A cognitive linguistic impairment is an issue related to impaired functioning of certain parts of your brain. In particular it can affect:
- Recalling old memories
- Forming new memories
- Attention span
- Organizational skills
- Finding the right words you need to communicate
- Problem solving skills
- Reasoning skills
- Executive functioning skills
- Social skills
- And others
Cognitive linguistic impairments are often the result of an injury to the right side of the brain. This doesn’t generally affect your language skills directly, which can make it difficult to diagnose.
However, it can still have a serious impact on your quality of life.
It’s sometimes considered as the opposite to aphasia. Whereas aphasia affects the left side of your brain where your language centers are located, cognitive linguistic impairments affect the right side of your brain.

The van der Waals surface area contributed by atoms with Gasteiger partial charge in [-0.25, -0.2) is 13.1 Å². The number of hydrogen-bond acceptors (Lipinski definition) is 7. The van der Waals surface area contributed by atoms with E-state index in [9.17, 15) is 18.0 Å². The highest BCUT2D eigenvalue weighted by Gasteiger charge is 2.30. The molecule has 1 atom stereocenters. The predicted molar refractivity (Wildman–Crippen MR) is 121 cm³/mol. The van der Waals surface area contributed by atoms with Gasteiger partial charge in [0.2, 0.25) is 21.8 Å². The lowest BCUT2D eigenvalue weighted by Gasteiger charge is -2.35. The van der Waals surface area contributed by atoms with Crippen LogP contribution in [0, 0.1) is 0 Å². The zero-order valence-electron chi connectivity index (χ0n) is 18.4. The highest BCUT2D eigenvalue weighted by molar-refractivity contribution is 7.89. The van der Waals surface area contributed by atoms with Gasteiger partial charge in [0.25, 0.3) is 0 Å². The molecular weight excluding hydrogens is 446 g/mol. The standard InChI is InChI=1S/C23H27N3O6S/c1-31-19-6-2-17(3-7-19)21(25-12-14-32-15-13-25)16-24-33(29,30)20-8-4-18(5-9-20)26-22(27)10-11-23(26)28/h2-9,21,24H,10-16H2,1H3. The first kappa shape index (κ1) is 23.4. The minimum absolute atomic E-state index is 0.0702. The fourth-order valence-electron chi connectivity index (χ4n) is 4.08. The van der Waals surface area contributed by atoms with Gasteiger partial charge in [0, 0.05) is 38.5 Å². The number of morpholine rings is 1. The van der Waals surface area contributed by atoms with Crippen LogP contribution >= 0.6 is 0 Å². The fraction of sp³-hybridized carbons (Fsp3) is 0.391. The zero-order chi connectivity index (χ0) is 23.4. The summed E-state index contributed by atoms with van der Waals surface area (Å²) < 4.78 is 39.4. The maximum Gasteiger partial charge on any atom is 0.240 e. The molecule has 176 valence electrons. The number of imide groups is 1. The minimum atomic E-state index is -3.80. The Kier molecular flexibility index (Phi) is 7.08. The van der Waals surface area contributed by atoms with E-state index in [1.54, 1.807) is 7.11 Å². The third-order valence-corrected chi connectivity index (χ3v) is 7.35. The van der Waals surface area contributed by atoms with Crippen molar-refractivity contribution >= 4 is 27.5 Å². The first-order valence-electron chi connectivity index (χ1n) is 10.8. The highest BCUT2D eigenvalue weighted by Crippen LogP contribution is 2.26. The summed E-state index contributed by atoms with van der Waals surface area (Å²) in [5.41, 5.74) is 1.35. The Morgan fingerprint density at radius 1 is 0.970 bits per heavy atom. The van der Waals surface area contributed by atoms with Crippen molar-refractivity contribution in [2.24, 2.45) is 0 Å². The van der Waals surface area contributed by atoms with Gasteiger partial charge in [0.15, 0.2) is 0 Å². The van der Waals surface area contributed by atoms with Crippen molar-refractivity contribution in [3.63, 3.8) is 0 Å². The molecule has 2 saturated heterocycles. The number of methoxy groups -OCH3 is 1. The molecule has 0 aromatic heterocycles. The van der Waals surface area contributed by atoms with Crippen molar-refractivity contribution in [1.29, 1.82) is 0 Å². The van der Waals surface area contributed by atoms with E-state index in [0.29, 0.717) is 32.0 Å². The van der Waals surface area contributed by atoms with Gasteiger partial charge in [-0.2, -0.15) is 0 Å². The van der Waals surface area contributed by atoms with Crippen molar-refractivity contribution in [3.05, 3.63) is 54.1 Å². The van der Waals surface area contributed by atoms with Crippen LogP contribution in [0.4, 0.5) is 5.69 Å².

As with speech therapy treatments for traumatic brain injury, speech therapy treatments for cognitive linguistic impairments vary from person to person. Regardless however, your treatments will focus on rebuilding the cognitive linguistic skills you need for your day to day life.
If you’re dealing with a cognitive linguistic impairment, we can help. Book your appointment with Voz Speech Therapy today to find out how.
Other Neurological Conditions
Speech therapy can help with a number of other neurological conditions as well, many of which have their own pages on this site. These include:
Book Your Appointment With Voz Speech Therapy Today
If you’re dealing with speech, language, or feeding & swallowing issues related to a neurological condition, there is hope.
Our speech therapists are experienced and trained to help individuals with neurological conditions recover from their issues and lead a more fulfilling life again.
Book your appointment with Voz Speech Therapy today to find out how we can help.